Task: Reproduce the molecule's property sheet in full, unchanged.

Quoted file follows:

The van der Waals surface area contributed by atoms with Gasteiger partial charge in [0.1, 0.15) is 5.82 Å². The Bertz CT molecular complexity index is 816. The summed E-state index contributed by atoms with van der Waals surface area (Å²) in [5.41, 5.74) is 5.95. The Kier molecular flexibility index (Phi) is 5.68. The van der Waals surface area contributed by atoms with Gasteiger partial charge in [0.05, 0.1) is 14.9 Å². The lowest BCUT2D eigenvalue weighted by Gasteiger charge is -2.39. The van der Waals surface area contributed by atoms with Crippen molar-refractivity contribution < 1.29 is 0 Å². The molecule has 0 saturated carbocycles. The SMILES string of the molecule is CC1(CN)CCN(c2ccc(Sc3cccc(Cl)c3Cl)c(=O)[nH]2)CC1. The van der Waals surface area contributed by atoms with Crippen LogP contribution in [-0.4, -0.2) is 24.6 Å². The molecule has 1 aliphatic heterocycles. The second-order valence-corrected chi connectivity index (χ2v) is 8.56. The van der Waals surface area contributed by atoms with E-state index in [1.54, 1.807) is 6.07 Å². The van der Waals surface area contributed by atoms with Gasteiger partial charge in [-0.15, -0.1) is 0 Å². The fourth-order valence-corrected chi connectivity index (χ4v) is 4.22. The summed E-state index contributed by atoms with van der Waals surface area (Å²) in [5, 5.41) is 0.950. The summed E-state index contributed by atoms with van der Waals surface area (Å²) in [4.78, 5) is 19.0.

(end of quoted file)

The van der Waals surface area contributed by atoms with Gasteiger partial charge in [0.1, 0.15) is 5.82 Å². The Bertz CT molecular complexity index is 816. The summed E-state index contributed by atoms with van der Waals surface area (Å²) in [5.41, 5.74) is 5.95. The Kier molecular flexibility index (Phi) is 5.68. The van der Waals surface area contributed by atoms with Gasteiger partial charge in [0.05, 0.1) is 14.9 Å². The lowest BCUT2D eigenvalue weighted by Gasteiger charge is -2.39. The van der Waals surface area contributed by atoms with Crippen molar-refractivity contribution < 1.29 is 0 Å². The molecule has 0 saturated carbocycles. The SMILES string of the molecule is CC1(CN)CCN(c2ccc(Sc3cccc(Cl)c3Cl)c(=O)[nH]2)CC1. The van der Waals surface area contributed by atoms with Crippen LogP contribution in [-0.4, -0.2) is 24.6 Å². The molecule has 1 aliphatic heterocycles. The second-order valence-corrected chi connectivity index (χ2v) is 8.56. The van der Waals surface area contributed by atoms with E-state index in [1.54, 1.807) is 6.07 Å². The van der Waals surface area contributed by atoms with Gasteiger partial charge in [-0.15, -0.1) is 0 Å². The fourth-order valence-corrected chi connectivity index (χ4v) is 4.22. The summed E-state index contributed by atoms with van der Waals surface area (Å²) in [5, 5.41) is 0.950. The summed E-state index contributed by atoms with van der Waals surface area (Å²) in [4.78, 5) is 19.0.